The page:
Cracked Teeth - Symptoms, Types and Treatments of a Cracked or Broken Tooth
Cracked teeth can cause many problems including infection, discomfort and lack of ability to eat properly as well as impacting on our ability to relax and sleep due to pain.
Cracked teeth demonstrate many types of symptoms, including pain when chewing, temperature sensitivities, or even the release of biting pressure. It is also common for pain to come and go, making it difficult to diagnose the cause of discomfort.
Cracked teeth are usually caused by dental trauma, clenching or grinding. Left untreated, the crack in the tooth can extend causing severe pain particularly on biting, dental abscess, facial swelling and even tooth loss.
Chewing can cause movement of the cracked pieces of your tooth, and the pulp within the tooth becomes irritated. At the same time, when biting pressure is released, the crack can close quickly, resulting in sharp pain. Eventually, the pulp will become damaged and tooth will consistently hurt, even when you are not chewing. It is possible that cracks can lead to infection of the pulp tissue, which can spread to the bone and gum surrounding the problematic tooth.
Dr Yoganathan’s treatment will alleviate this pain and will assist in reducing any further cracking.
What is a Cracked Tooth?
A cracked tooth (or fractured tooth) refers to a tooth that has been chipped, cracked or broken, otherwise known as cracked tooth syndrome. It could be a very minor fracture or a visible break.
A tooth fracture or tooth crack can be caused by a number of things, and doesn’t just happen to older people.
Cracking or breaking a tooth can be quite painful, and will usually require a dentist to provide treatment - if you think you might’ve broken a tooth you should see a dentist straight away. There are a few different types of cracked teeth, so before your dentist can diagnose it you should focus on easing the pain and protecting your teeth from further injury.
Symptoms of Cracked Teeth
Cracked teeth do not always cause symptoms and sometimes do not require treatment. You should see a dentist immediately if you experience any of the following symptoms:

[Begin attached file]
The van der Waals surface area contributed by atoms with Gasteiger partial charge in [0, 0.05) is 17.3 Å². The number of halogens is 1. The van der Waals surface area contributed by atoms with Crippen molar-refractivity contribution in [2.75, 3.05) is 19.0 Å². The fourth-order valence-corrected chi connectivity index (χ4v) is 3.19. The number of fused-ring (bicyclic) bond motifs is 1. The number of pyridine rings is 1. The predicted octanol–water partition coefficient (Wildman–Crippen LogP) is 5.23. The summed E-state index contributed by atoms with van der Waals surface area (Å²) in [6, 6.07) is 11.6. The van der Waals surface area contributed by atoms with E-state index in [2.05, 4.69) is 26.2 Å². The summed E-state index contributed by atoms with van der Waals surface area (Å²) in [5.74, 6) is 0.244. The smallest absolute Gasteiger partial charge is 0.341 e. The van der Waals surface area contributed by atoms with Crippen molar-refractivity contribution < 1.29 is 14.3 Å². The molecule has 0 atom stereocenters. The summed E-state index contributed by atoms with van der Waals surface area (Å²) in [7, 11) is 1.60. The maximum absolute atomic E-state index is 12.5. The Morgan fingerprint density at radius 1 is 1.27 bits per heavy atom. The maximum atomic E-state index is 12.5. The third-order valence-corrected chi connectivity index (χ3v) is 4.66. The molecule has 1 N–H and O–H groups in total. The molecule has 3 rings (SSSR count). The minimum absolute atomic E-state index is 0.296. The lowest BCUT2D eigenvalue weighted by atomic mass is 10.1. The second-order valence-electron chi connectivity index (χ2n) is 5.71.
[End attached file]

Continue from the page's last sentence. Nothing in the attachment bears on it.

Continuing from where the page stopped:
- Pain when chewing or biting
- Sensitivity to hot and cold foods
- Sensitivity to sweet foods
- Pain that comes and goes without explanation
- Swelling of the gums around the cracked tooth
Types of Cracked Teeth
Cracks in your teeth can vary in length, size and location. Some types of cracked teeth may not cause symptoms, while others can result in severe pain.
Vertical Root Fractures
A vertical root fracture begins at the root of the tooth and travels upward. It may not cause symptoms unless the tooth becomes infected, but if it is causing significant pain the tooth will often have to be removed.
Craze lines are tiny cracks that are otherwise known as hairline cracks. They occur on tooth enamel and are commonly painless. They usually don’t require treatment and the person may not even notice that it’s there.
This is most common around a dental filling and occurs on the crown of the tooth. These cracks usually do not affect the nerves or soft tissue on the inside of the tooth, and consequently are not very painful.
This is a significant crack that separates the tooth into two pieces. If this happens, the natural tooth may not be able to be saved. The person might need to have root canal treatment, or one half might be able to be saved with a crown.
Cracked Tooth (Cracks That Extend Into the Gum Line)
This refers to a vertical crack that has reached or extended beyond the gum line. The tooth may need to be extracted, but it can be restored if treated quickly. These types of cracks can be very painful.
The Causes of Cracked Teeth
There are a few common causes for cracked teeth, including:
- Excessive teeth grinding
- Large fillings that weaken the tooth structure
- Biting hard foods or chewing ice
- Injury or trauma to the mouth from a fall, sports injury, car or bike accident or fistfight
- Sudden changes in temperature in the mouth, such as eating something very hot and then following it with ice or something very cold
- Age - many instances of cracked teeth occur in people aged 50 or older
Diagnosis of a Cracked Tooth
There are a few different methods that a dentist might use to diagnose a cracked tooth. They will start by asking you about your symptoms and whether you’ve experienced any recent trauma to the tooth. They will also ask about your dental history and your dental habits (such as teeth grinding or chewing on ice) because this can help them determine the type of crack.